A Donald Trump-supporting incumbent mayor will remain in office for a third term as mayor of this small Maine city of 36,000, which has been deluged in recent years with thousands of Muslim Somali immigrants.
Robert Macdonald, a 68-year-old Republican, was outspent 15-1 by Ben Chin, a 30-year-old community organizer on the payroll of a large local leftist political group, the Maine People’s Alliance. Chin won the preliminary election last month, but did not receive the majority he needed to avoid a runoff against the two-term GOP incumbent.
It was apparently the first election in the U.S. since the Islamist massacre in San Bernardino last week.
Maine has long been considered a blue state, but seems to be turning somewhat purple – the congressional delegation is now half-Republican, the state Senate is in GOP hands, and Gov. Paul LePage was reelected last year with the largest popular vote in Vacationland history.
Asked by Breitbart whom he supports for president, Macdonald said, “Trump, of course.”
Macdonald got 4,398 votes to Chin’s 3,826 – a 53-47 percent margin – despite having no website, no Facebook page, no campaign headquarters or telephone number and no organized election day get-out-the-vote effort. In the preliminary, Macdonald only got 37 percent of the vote.
The incumbent credited his victory in part to the Trump effect. “I thought about Trump a lot,” Macdonald said Wednesday. “He’d say something, and he’d go up in the polls, and I’d figure, every time his numbers improve, mine probably do too.”
Macdonald, described by the Bangor Daily News as a “pugnacious conservative,” floated state legislation this year to put the names of all welfare recipients on line, arguing that if state pensioners had their monthly stipends on line, so should those on the dole. The legislation went nowhere in the state capital of Augusta.
Macdonald was embroiled in controversy three years ago when he was included in a BBC documentary saying that the city’s Muslim immigrants, mostly refugees, should “leave your culture at the door.”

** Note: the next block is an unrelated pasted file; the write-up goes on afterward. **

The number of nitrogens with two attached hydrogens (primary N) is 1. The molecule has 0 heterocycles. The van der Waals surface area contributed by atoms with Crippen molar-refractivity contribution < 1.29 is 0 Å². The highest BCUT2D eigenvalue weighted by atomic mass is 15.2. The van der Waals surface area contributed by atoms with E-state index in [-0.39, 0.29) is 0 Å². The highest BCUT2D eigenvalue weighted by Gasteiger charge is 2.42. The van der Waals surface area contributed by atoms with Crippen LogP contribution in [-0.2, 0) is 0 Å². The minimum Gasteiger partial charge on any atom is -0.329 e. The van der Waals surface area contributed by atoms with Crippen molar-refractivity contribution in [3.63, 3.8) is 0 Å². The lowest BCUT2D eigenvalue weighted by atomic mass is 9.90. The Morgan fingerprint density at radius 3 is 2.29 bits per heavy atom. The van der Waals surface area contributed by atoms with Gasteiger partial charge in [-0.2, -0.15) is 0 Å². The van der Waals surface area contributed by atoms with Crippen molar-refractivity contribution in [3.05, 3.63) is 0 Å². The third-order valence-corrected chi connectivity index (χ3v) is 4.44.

He spoke directly to the Somali community in the documentary, saying, “If you believe in [Somali culture] so much, why aren’t you over there fighting for it? If you believe in it so much, why aren’t you shedding your blood to get it? Why are you over here shirking your duties?”
Chin, a graduate of Bates College in the city, tried to mobilize college students and naturalized Somalis living downtown. His platform included building more public housing and solar panels and more citizenship programs.
A local landlord posted signs urging voters to reject “Ho Chi Chin,” which Chin claimed was a racist attack. The landlord said he was referring to Chin’s socialist views.
Chin was endorsed by former U.S. Senate Majority Leader George Mitchell, who also supported the losing Democratic candidate in Maine’s Second congressional District last year.
Given Chin’s huge monetary advantage, some local Republicans despaired of holding onto the Lewiston mayor’s office. At least one member of LePage’s staff donated to the Macdonald campaign more than a month ago, but the incumbent has yet to cash the check.
But today Macdonald seemed jubilant about his come-from-behind upset victory over his well-heeled, progressive opponent.
“I wiped that smug smile off his face last night,” Macdonald said. “I told people if he won, their taxes were going way up. He tried to run a big-city campaign, and that pissed people off, raising all that money. And he had the college kids from Bates knocking on the same doors day after day – voters thought they were being harassed.”
Macdonald, a Vietnam veteran and retired police detective, said he figured he could “eke out” a win. His confidence increased as Tuesday wore on.
“In the morning I saw people my age voting,” he said, “and then later in the day, it was working people. I figured I was okay.”
Lewiston is still predominantly Franco-American. It’s the birthplace of Gov. LePage, who grew up speaking only French until he was 11. But according to recent census data, at least 10 percent of the city’s population is now Somali.
Some local media have likened the Somali influx to the French immigration from Quebec to work in the mills – a comparison that irritates some longtime Lewiston residents.
The Bangor newspaper today quoted a Macdonald voter as saying, “There was no welfare” when his ancestors arrived in Androscoggin County.
“We’re tired of the freeloaders,” the voter said, reflecting a common sentiment.
Macdonald held no victory celebration after he was declared the winner around 9:15 p.m. The Bangor Daily News reported that his wife “reluctantly” allowed a reporter and photographer into his house to get a statement from the mayor, who the paper said was already in his pajamas.
“Not pajamas,” the mayor corrected yesterday. “My sweatpants.”